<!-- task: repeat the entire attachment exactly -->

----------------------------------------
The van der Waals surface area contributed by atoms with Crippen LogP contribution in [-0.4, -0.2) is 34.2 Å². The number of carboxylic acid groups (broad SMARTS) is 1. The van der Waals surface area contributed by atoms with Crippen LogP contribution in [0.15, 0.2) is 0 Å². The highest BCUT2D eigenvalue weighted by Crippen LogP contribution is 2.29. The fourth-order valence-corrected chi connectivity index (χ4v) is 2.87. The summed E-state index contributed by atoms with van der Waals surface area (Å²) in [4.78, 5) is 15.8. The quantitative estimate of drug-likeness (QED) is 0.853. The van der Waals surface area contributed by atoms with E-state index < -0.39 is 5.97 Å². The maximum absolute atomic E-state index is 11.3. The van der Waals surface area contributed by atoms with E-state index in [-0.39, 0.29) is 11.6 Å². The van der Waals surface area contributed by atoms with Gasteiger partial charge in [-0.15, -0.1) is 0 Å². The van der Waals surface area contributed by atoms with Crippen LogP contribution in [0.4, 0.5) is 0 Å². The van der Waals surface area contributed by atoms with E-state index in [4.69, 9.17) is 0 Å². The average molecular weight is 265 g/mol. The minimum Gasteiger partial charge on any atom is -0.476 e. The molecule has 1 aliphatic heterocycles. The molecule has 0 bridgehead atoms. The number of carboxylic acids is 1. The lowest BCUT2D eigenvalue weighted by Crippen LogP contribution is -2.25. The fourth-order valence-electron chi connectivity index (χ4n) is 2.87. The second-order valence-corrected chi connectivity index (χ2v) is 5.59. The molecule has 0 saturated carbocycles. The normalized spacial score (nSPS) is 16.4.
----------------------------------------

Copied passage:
The van der Waals surface area contributed by atoms with Crippen LogP contribution in [-0.4, -0.2) is 34.2 Å². The number of carboxylic acid groups (broad SMARTS) is 1. The van der Waals surface area contributed by atoms with Crippen LogP contribution in [0.15, 0.2) is 0 Å². The highest BCUT2D eigenvalue weighted by Crippen LogP contribution is 2.29. The fourth-order valence-corrected chi connectivity index (χ4v) is 2.87. The summed E-state index contributed by atoms with van der Waals surface area (Å²) in [4.78, 5) is 15.8. The quantitative estimate of drug-likeness (QED) is 0.853. The van der Waals surface area contributed by atoms with E-state index < -0.39 is 5.97 Å². The maximum absolute atomic E-state index is 11.3. The van der Waals surface area contributed by atoms with E-state index in [-0.39, 0.29) is 11.6 Å². The van der Waals surface area contributed by atoms with Gasteiger partial charge in [-0.15, -0.1) is 0 Å². The van der Waals surface area contributed by atoms with Crippen LogP contribution in [0.4, 0.5) is 0 Å². The van der Waals surface area contributed by atoms with E-state index in [4.69, 9.17) is 0 Å². The average molecular weight is 265 g/mol. The minimum Gasteiger partial charge on any atom is -0.476 e. The molecule has 1 aliphatic heterocycles. The molecule has 0 bridgehead atoms. The number of carboxylic acids is 1. The lowest BCUT2D eigenvalue weighted by Crippen LogP contribution is -2.25. The fourth-order valence-electron chi connectivity index (χ4n) is 2.87. The second-order valence-corrected chi connectivity index (χ2v) is 5.59. The molecule has 0 saturated carbocycles. The normalized spacial score (nSPS) is 16.4.